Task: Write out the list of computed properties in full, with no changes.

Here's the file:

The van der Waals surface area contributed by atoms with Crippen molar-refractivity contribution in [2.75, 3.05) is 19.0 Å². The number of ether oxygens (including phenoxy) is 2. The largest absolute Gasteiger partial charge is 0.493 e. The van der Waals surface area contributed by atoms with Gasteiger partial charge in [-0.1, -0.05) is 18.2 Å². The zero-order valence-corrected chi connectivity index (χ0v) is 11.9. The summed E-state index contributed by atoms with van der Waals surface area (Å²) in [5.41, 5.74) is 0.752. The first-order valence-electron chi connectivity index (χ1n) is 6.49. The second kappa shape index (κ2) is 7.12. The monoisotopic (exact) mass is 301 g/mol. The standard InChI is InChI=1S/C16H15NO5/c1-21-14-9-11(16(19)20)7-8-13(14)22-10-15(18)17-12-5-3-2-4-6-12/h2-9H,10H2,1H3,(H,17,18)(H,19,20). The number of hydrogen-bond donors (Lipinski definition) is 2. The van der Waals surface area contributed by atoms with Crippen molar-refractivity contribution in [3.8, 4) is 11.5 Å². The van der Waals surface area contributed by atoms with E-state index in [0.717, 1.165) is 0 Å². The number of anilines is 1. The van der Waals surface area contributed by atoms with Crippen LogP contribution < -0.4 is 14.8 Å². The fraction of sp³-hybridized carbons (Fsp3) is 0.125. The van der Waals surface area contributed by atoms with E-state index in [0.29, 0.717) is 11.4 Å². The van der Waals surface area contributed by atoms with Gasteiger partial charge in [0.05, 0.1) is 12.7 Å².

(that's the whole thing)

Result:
The van der Waals surface area contributed by atoms with Crippen molar-refractivity contribution in [2.75, 3.05) is 19.0 Å². The number of ether oxygens (including phenoxy) is 2. The largest absolute Gasteiger partial charge is 0.493 e. The van der Waals surface area contributed by atoms with Gasteiger partial charge in [-0.1, -0.05) is 18.2 Å². The zero-order valence-corrected chi connectivity index (χ0v) is 11.9. The summed E-state index contributed by atoms with van der Waals surface area (Å²) in [5.41, 5.74) is 0.752. The first-order valence-electron chi connectivity index (χ1n) is 6.49. The second kappa shape index (κ2) is 7.12. The monoisotopic (exact) mass is 301 g/mol. The standard InChI is InChI=1S/C16H15NO5/c1-21-14-9-11(16(19)20)7-8-13(14)22-10-15(18)17-12-5-3-2-4-6-12/h2-9H,10H2,1H3,(H,17,18)(H,19,20). The number of hydrogen-bond donors (Lipinski definition) is 2. The van der Waals surface area contributed by atoms with Crippen molar-refractivity contribution in [3.8, 4) is 11.5 Å². The van der Waals surface area contributed by atoms with E-state index in [0.717, 1.165) is 0 Å². The number of anilines is 1. The van der Waals surface area contributed by atoms with Crippen LogP contribution < -0.4 is 14.8 Å². The fraction of sp³-hybridized carbons (Fsp3) is 0.125. The van der Waals surface area contributed by atoms with E-state index in [0.29, 0.717) is 11.4 Å². The van der Waals surface area contributed by atoms with Gasteiger partial charge in [0.05, 0.1) is 12.7 Å².